Mr. Paine started the sympathy card on Dec. 15. Within 48 hours it had passed 1 million signatures, and by midday on Tuesday it had more than 1.7 million signatures, setting a record for the Web site.

Friends… we just surpassed 1.5 million signatures on the Sandy Hook Elementary School National Sympathy Card, making this the single largest gathering of signatures ever within the Causes community. Remarkable! Please keep inviting your friends to sign as well - we want to reach at least two million signatures.

The card was receiving 1,000 signatures per minute at its peak on Saturday, mashable.com reported, a day after the shooting by Adam Lanza, 20, at Sandy Hook Elementary School, where 20 children and 6 adults were killed.

- Christine Hauser

1:26 P.M. |Most Schools Reopen, but T hreat Keeps One Closed

As most students resumed classes in Newtown on Tuesday and some local residents expressed weariness over the large news media presence, school officials decided against opening the town's Head O'Meadow School because of an unspecified threat, the police said.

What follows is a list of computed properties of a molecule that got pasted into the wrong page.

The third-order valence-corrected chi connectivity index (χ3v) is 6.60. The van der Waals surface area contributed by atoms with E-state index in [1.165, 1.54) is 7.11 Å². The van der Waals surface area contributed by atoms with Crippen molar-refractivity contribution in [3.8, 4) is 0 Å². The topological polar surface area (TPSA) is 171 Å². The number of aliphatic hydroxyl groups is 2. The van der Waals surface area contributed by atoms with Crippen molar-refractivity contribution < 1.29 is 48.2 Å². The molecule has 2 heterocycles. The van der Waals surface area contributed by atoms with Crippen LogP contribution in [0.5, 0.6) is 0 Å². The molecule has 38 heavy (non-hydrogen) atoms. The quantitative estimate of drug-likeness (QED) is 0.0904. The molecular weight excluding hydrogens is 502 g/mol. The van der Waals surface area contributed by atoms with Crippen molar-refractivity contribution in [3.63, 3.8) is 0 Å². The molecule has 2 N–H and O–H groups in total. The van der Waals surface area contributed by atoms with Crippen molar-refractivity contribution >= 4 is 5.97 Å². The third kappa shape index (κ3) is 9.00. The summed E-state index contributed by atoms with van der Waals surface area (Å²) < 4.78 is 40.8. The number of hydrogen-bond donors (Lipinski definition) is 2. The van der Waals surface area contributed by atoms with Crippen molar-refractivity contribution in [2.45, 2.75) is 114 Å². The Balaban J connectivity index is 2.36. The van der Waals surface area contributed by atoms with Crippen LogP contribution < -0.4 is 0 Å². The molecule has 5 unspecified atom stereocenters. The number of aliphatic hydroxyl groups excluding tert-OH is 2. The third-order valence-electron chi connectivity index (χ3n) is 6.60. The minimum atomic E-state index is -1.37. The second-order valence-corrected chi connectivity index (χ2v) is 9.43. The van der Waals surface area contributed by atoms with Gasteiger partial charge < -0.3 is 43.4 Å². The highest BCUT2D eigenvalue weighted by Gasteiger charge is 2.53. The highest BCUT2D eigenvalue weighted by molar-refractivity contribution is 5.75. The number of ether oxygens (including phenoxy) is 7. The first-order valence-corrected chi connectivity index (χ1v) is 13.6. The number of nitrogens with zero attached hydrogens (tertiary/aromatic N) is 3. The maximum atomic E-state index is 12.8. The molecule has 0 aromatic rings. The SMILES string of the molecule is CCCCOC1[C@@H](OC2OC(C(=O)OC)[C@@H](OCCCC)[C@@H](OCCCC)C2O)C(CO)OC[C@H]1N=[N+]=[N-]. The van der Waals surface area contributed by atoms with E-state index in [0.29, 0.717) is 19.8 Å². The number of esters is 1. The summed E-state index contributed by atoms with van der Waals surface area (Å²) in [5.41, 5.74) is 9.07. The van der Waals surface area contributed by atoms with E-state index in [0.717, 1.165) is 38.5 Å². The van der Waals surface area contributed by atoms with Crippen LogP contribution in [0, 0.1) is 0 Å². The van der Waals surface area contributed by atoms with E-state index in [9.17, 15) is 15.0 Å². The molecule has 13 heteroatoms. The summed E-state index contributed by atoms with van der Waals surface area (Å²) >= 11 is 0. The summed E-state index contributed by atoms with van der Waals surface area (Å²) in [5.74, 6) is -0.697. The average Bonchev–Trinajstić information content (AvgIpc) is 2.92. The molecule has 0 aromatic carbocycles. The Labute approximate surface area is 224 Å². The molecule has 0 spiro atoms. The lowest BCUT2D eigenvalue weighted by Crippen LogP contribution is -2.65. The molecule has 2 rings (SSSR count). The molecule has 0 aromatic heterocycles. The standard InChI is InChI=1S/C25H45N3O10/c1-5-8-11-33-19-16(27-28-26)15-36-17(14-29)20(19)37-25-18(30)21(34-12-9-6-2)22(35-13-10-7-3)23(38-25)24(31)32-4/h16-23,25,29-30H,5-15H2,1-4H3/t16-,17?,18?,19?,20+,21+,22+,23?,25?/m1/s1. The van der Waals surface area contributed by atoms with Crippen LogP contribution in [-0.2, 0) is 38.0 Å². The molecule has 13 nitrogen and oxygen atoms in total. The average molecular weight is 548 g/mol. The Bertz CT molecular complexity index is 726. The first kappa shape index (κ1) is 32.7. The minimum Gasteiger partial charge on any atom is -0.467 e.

Newtown police officials said on Tuesday that the school was closed as a precaution. They declined to provide details.

No classes were held at Sandy Hook Elementary School, which is still considered a crime scene. Arrangements have been made for Sandy Hook's students to attend classes in a former middle school in near by Monroe. The school had been closed because of declining enrollment.

The Hartford Courant reports that Superintendent Janet Robinson told parents and the staff that moving into the middle school was the best option.

In the e-mail, Ms. Robinson said the Monroe school “allows us to keep the entire faculty together.”

“In the meantime, we need to tend to our teachers' and students' needs to feel comfortable after this trauma in this new place,” she wrote

School officials said the school, known as Chalk Hill, would not be ready until after the first of the year. But that did not stop the people of Monroe from sending a message of welcome.

- Jennifer Preston

12:15 P.M. |Parents Share Memories of Child Being Buried Today